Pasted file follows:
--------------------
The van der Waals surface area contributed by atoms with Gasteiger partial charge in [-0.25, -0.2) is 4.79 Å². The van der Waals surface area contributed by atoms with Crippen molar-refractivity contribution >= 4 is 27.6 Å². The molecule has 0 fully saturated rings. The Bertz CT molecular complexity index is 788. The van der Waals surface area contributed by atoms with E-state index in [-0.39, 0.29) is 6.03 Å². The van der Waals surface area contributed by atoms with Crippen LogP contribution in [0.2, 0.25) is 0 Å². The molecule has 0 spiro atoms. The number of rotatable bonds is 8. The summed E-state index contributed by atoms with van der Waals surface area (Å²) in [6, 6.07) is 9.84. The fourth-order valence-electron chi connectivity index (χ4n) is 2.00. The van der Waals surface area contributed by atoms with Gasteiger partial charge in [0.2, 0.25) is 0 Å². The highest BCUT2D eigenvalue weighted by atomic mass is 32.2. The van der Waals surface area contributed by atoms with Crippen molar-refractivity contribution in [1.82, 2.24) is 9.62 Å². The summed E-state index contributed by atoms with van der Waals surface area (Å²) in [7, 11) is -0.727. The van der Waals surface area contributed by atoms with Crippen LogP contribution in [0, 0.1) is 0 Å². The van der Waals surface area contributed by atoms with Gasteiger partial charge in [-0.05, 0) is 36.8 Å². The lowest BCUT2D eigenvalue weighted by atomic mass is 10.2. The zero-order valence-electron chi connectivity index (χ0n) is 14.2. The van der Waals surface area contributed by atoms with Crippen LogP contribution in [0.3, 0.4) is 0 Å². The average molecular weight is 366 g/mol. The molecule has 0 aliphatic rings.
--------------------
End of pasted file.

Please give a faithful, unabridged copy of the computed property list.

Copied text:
The van der Waals surface area contributed by atoms with Gasteiger partial charge in [-0.25, -0.2) is 4.79 Å². The van der Waals surface area contributed by atoms with Crippen molar-refractivity contribution >= 4 is 27.6 Å². The molecule has 0 fully saturated rings. The Bertz CT molecular complexity index is 788. The van der Waals surface area contributed by atoms with E-state index in [-0.39, 0.29) is 6.03 Å². The van der Waals surface area contributed by atoms with Crippen LogP contribution in [0.2, 0.25) is 0 Å². The molecule has 0 spiro atoms. The number of rotatable bonds is 8. The summed E-state index contributed by atoms with van der Waals surface area (Å²) in [6, 6.07) is 9.84. The fourth-order valence-electron chi connectivity index (χ4n) is 2.00. The van der Waals surface area contributed by atoms with Gasteiger partial charge in [0.2, 0.25) is 0 Å². The highest BCUT2D eigenvalue weighted by atomic mass is 32.2. The van der Waals surface area contributed by atoms with Crippen molar-refractivity contribution in [1.82, 2.24) is 9.62 Å². The summed E-state index contributed by atoms with van der Waals surface area (Å²) in [7, 11) is -0.727. The van der Waals surface area contributed by atoms with Crippen LogP contribution in [0, 0.1) is 0 Å². The van der Waals surface area contributed by atoms with Gasteiger partial charge in [-0.05, 0) is 36.8 Å². The lowest BCUT2D eigenvalue weighted by atomic mass is 10.2. The zero-order valence-electron chi connectivity index (χ0n) is 14.2. The van der Waals surface area contributed by atoms with Crippen LogP contribution in [0.3, 0.4) is 0 Å². The average molecular weight is 366 g/mol. The molecule has 0 aliphatic rings.